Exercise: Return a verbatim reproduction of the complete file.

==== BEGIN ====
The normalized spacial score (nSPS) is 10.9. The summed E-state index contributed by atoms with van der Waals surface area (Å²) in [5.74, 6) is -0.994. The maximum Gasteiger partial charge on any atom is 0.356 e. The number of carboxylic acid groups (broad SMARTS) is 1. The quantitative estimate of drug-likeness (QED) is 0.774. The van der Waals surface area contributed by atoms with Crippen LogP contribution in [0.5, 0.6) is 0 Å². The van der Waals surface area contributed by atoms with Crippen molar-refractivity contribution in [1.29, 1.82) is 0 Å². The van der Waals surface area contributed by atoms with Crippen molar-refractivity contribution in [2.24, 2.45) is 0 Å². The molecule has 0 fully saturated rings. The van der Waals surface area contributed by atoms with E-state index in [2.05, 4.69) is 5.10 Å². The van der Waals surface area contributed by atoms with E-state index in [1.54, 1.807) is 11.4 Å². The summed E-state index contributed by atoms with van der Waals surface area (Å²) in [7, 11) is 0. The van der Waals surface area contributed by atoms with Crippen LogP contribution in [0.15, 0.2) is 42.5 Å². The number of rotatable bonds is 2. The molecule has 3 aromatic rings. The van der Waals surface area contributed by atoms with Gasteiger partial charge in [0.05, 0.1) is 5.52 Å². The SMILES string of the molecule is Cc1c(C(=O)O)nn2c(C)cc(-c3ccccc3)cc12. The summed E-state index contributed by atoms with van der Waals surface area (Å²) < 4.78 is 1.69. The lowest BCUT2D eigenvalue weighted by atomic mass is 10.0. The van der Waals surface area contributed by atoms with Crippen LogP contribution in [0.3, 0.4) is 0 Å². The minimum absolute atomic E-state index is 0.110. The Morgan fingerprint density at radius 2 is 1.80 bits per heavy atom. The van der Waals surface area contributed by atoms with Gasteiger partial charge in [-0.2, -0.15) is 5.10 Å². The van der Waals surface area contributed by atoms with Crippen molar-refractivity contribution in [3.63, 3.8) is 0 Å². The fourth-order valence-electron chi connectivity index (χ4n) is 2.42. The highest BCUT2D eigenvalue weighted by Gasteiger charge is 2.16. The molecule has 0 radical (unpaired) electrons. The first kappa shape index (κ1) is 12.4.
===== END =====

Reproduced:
The normalized spacial score (nSPS) is 10.9. The summed E-state index contributed by atoms with van der Waals surface area (Å²) in [5.74, 6) is -0.994. The maximum Gasteiger partial charge on any atom is 0.356 e. The number of carboxylic acid groups (broad SMARTS) is 1. The quantitative estimate of drug-likeness (QED) is 0.774. The van der Waals surface area contributed by atoms with Crippen LogP contribution in [0.5, 0.6) is 0 Å². The van der Waals surface area contributed by atoms with Crippen molar-refractivity contribution in [1.29, 1.82) is 0 Å². The van der Waals surface area contributed by atoms with Crippen molar-refractivity contribution in [2.24, 2.45) is 0 Å². The molecule has 0 fully saturated rings. The van der Waals surface area contributed by atoms with E-state index in [2.05, 4.69) is 5.10 Å². The van der Waals surface area contributed by atoms with E-state index in [1.54, 1.807) is 11.4 Å². The summed E-state index contributed by atoms with van der Waals surface area (Å²) in [7, 11) is 0. The van der Waals surface area contributed by atoms with Crippen LogP contribution in [0.15, 0.2) is 42.5 Å². The number of rotatable bonds is 2. The molecule has 3 aromatic rings. The van der Waals surface area contributed by atoms with Gasteiger partial charge in [0.05, 0.1) is 5.52 Å². The SMILES string of the molecule is Cc1c(C(=O)O)nn2c(C)cc(-c3ccccc3)cc12. The summed E-state index contributed by atoms with van der Waals surface area (Å²) < 4.78 is 1.69. The lowest BCUT2D eigenvalue weighted by atomic mass is 10.0. The van der Waals surface area contributed by atoms with Crippen LogP contribution in [0.3, 0.4) is 0 Å². The minimum absolute atomic E-state index is 0.110. The Morgan fingerprint density at radius 2 is 1.80 bits per heavy atom. The van der Waals surface area contributed by atoms with Gasteiger partial charge in [-0.2, -0.15) is 5.10 Å². The van der Waals surface area contributed by atoms with Crippen molar-refractivity contribution in [3.63, 3.8) is 0 Å². The fourth-order valence-electron chi connectivity index (χ4n) is 2.42. The highest BCUT2D eigenvalue weighted by Gasteiger charge is 2.16. The molecule has 0 radical (unpaired) electrons. The first kappa shape index (κ1) is 12.4.